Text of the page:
Do it for Bailey, Bella, Tigger, Chloe, and Shadow!

Written by Kathleen Heck on March 13, 2017
Dog Fence

Dog Fence

According to dogtime.com, Bailey is the most popular name for a male dog, while Bella is the top moniker for females.  Cuteness.com lists Bella, Tigger, Chloe, and Shadow as the most popular feline names for either gender.

So, what exactly am I suggesting we do for these furry friends – besides everything in the world they want or need? Buy or remodel a house, of course! All homes should be pet friendly! Don’t you agree?

As stated on aspca.org,

“It's estimated that 70-80 million dogs and 74-96 million cats are owned in the United States. Approximately 37-47% of all households in the United States have a dog, and 30-37% have a cat. (Source: APPA)”

Years ago, Louise, a top Loan Officer, worked for me in Florida. She did not solicit business from any Realtors, Financial Planners, or Builders. Instead, she got all of her clients via the Kennel Club where she volunteered, the cat shelter where she regularly donated food and found homes for stray cats, or from clients of her group veterinarian office. Louise closed many 203K or similar renovation loans. Get some ideas here or details here.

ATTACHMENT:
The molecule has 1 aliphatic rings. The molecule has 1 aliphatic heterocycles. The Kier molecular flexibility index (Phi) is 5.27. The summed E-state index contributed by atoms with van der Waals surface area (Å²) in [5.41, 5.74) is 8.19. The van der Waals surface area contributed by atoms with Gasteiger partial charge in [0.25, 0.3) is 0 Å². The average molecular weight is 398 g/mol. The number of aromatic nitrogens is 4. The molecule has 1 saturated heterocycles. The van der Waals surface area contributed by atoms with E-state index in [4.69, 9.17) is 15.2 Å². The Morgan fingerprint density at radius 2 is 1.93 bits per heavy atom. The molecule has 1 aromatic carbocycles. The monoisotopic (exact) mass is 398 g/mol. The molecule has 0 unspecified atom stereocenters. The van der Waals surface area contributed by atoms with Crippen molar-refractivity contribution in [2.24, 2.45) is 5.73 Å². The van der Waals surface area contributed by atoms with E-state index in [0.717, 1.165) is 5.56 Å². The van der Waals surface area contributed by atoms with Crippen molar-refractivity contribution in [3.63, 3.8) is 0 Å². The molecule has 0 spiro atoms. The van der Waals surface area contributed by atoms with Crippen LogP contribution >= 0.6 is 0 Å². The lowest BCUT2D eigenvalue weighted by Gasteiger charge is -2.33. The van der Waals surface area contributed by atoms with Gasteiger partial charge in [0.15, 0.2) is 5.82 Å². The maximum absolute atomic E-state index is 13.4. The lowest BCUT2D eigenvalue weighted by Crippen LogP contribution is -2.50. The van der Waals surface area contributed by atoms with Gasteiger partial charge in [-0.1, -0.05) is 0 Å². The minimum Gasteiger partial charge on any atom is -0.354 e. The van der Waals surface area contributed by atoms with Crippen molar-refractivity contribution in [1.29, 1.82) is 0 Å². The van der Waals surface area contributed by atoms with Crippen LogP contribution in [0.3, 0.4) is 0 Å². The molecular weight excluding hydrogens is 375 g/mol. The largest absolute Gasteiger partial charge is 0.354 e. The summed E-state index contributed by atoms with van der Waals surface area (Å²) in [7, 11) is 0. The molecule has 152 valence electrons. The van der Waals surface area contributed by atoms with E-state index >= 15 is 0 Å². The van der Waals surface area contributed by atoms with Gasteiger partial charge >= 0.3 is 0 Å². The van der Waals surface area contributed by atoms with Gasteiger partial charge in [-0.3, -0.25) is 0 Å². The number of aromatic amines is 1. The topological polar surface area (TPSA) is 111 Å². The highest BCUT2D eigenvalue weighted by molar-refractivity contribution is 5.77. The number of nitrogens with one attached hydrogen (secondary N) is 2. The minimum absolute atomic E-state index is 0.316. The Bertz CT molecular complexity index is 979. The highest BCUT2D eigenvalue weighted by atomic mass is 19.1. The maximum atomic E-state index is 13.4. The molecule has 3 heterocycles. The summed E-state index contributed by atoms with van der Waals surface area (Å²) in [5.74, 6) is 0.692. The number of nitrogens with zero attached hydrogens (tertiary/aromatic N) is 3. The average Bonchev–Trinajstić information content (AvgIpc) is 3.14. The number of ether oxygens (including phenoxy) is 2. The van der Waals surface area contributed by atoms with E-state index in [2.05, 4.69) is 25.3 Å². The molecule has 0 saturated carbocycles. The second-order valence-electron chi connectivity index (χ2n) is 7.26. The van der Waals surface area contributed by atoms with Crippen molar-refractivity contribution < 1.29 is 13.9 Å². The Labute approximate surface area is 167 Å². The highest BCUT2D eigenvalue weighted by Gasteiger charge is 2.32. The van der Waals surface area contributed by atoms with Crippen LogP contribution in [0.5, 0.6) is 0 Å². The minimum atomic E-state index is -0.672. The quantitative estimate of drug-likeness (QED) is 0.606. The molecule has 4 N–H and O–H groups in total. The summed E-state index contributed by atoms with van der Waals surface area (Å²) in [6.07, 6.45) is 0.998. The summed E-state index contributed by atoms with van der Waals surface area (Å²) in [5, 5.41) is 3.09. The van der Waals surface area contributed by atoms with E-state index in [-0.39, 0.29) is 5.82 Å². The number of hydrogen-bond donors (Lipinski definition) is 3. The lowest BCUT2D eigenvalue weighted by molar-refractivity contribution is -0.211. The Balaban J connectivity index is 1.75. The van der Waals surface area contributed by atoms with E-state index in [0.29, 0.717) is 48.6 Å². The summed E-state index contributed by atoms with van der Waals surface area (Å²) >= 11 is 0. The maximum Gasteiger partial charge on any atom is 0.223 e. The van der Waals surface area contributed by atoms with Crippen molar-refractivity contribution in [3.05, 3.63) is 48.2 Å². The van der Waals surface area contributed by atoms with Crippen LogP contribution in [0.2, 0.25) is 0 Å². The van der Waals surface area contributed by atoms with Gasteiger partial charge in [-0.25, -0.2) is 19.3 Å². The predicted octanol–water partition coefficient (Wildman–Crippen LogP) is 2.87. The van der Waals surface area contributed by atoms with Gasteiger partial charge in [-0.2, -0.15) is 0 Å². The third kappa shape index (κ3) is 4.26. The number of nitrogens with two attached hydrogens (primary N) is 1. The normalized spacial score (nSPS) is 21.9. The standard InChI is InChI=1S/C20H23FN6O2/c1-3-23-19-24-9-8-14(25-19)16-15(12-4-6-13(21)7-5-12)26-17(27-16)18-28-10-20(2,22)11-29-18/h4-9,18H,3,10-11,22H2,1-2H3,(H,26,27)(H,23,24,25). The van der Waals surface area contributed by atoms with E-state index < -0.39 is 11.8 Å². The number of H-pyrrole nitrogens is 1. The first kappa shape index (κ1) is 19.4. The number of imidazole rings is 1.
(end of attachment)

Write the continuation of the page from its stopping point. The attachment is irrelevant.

Many of the apartment dwellers Louise met decided to purchase homes and worked with her to obtain financing. And she sponsored many training and pet health seminars at the vets’ office.  Does that sound like it might not generate sufficient business for a top Loan Officer? This single mother retired at age 50 with enough money to have no mortgage on her 10-acre estate and plenty of investments that will surely take her through her next 50 years. So, yes, she did very, very well.

It’s clear how Louise built rapport with her clients and then became their choice for home financing. But why is there any correlation between home ownership and pet ownership?

Consider this.

According to rent.com, “Roughly 83% of apartment dwellers say it’s difficult to find a place that accommodates both themselves and their four-legged friends …” Here’s more specific data about that.

http://2enjntwh10m1kwrx027kgzqj.wpengine.netdna-cdn.com/wp-content/uploads/2013/06/2013-06-Apartment-Hunting-with-Pets.png

http://2enjntwh10m1kwrx027kgzqj.wpengine.netdna-cdn.com/wp-content/uploads/2013/06/2013-06-Apartment-Hunting-with-Pets.png

This post then goes on to list tips for pet owners to find pet friendly living arrangements. They include things like obtaining renters insurance (which is most often required), getting a recommendation from a former landlord or dog walker, addressing pet allergies (or lack thereof) in advance, and offering to pay an extra “pet deposit” (also often required).

If you need more advice, try “13 Steps to Finding Pet-Friendly Housing”.